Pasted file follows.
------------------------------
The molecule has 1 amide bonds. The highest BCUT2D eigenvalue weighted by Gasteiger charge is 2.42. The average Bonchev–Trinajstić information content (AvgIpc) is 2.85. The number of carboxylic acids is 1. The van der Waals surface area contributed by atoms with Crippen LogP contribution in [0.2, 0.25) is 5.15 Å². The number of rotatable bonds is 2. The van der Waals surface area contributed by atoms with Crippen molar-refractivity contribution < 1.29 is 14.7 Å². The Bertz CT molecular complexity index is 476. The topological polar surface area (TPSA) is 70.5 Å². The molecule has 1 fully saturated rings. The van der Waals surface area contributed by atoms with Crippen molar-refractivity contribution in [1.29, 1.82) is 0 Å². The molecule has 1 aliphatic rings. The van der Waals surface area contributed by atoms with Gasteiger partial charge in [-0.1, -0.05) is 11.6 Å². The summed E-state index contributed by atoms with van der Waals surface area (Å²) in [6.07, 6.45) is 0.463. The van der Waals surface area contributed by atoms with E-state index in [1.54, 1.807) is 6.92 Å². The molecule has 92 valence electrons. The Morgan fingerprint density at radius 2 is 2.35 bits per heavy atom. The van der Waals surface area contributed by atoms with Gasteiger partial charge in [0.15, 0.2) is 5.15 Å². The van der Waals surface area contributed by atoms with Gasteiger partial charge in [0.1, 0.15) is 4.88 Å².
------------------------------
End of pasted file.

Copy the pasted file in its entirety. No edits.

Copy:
The molecule has 1 amide bonds. The highest BCUT2D eigenvalue weighted by Gasteiger charge is 2.42. The average Bonchev–Trinajstić information content (AvgIpc) is 2.85. The number of carboxylic acids is 1. The van der Waals surface area contributed by atoms with Crippen LogP contribution in [0.2, 0.25) is 5.15 Å². The number of rotatable bonds is 2. The van der Waals surface area contributed by atoms with Crippen molar-refractivity contribution < 1.29 is 14.7 Å². The Bertz CT molecular complexity index is 476. The topological polar surface area (TPSA) is 70.5 Å². The molecule has 1 fully saturated rings. The van der Waals surface area contributed by atoms with Crippen molar-refractivity contribution in [1.29, 1.82) is 0 Å². The molecule has 1 aliphatic rings. The van der Waals surface area contributed by atoms with Gasteiger partial charge in [-0.1, -0.05) is 11.6 Å². The summed E-state index contributed by atoms with van der Waals surface area (Å²) in [6.07, 6.45) is 0.463. The van der Waals surface area contributed by atoms with E-state index in [1.54, 1.807) is 6.92 Å². The molecule has 92 valence electrons. The Morgan fingerprint density at radius 2 is 2.35 bits per heavy atom. The van der Waals surface area contributed by atoms with Gasteiger partial charge in [0.15, 0.2) is 5.15 Å². The van der Waals surface area contributed by atoms with Gasteiger partial charge in [0.1, 0.15) is 4.88 Å².